The best way to find out what will improve employee health and wellness, and which strategies are proving most or least effective, is to ask. Anonymous surveys, regular discussions and an open-door policy on suggestions are all important to the success of wellbeing initiatives; not just because they narrow down choices to the most suitable options, but because they also engage whole teams in decision-making.

Find out which aspects of working life are proving the most detrimental or difficult. This enables staff to feel that they are being listened to, and better allows for those in charge to meet employee needs. Research the effectiveness of anything from flexible working hours to specific training courses in relation to your organisation, by seeking feedback on what people feel is benefiting them and what they feel could be easily put aside.

In requesting and encouraging feedback, businesses create a sense of appreciation between leadership and the wider organisation – letting staff know that decisions are being made with them and for them, rather than simply as a box-ticking exercise.

Implementing up-to-date training

With almost two-thirds of workers stating that they have no knowledge of basic health and safety rules, it’s not surprising that many also feel that their employers aren’t doing enough to keep them safe and well.

Whether it’s in traditional health and safety or mental health, making sure that employees have up-to-date knowledge of risks, best practices and procedures is crucial. Investing in mental health training as well as industry-appropriate physical safety training should be the norm, encouraging employees to expand their knowledge as part of their career development, as well as for everyday purposes.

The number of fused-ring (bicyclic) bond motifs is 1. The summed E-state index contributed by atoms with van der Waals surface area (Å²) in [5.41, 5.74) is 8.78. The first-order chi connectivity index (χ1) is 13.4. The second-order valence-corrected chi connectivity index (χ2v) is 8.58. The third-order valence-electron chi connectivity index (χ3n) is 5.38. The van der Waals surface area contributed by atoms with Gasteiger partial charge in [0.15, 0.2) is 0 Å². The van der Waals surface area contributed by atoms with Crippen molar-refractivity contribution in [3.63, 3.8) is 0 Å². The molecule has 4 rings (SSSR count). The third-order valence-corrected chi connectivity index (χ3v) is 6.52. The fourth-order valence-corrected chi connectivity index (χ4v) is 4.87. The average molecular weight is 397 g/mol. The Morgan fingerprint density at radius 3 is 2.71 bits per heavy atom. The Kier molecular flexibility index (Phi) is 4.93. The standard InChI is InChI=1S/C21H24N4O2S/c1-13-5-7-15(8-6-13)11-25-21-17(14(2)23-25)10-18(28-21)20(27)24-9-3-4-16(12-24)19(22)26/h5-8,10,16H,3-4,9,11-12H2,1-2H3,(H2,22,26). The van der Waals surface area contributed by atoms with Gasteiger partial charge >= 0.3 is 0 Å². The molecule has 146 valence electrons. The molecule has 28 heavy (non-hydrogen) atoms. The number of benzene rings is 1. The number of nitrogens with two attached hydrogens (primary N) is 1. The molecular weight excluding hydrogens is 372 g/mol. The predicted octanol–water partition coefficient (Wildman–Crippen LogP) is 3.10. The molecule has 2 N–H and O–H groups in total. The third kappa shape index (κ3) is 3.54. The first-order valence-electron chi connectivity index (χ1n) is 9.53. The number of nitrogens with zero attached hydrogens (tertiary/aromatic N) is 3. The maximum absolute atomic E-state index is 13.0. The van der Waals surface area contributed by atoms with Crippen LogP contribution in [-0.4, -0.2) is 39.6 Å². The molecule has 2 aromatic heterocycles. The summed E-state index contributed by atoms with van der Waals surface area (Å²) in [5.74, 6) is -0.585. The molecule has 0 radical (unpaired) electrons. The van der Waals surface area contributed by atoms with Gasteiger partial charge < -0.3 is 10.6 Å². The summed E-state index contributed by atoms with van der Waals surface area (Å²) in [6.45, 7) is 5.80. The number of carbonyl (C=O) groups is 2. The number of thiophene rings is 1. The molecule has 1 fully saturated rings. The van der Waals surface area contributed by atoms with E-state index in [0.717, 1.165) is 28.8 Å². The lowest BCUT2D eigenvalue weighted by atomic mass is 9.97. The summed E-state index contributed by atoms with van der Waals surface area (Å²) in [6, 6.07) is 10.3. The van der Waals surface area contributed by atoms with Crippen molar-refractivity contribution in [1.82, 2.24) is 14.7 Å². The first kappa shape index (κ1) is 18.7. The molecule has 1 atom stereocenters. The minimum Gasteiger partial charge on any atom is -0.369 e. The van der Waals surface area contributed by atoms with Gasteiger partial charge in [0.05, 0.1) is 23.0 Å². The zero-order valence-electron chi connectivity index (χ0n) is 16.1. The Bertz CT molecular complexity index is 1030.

While any workplace should have a designated first aider and a detailed health and safety policy, these two things alone are not enough to prevent injury and illness, or to support workplace mental health. Policies and best practices become redundant if staff knowledge isn’t regularly refreshed, and to maintain engagement, it is vital to show that you value, encourage and reward ongoing learning and education.

Workplace Culture

An issue in many workplaces is the detrimental attitude that people sometimes have to health and safety practices, and to mental health. The former is often seen as unnecessary red tape or bureaucracy, while the latter remains taboo in many instances.

Offering proper training and soliciting regular feedback are two parts of a wider group of activities that can help to foster an overall workplace culture of wellbeing. The idea of creating a healthier workplace culture can’t simply be distilled down into positive tasks like offering free fruit or taking walking meetings, but in working to build a feeling that staff wellbeing is one of the very foundations of your organisation.

Define your corporate values and include health and wellness as part of those clearly expressed principles. Let people know that they are valued as individuals, not only as staff doing a job. By nurturing the sense that health and wellness are inextricably built into the infrastructure of the workplace and encouraging conversations around wellbeing, an ongoing culture of positivity towards health, safety and wellness can be achieved.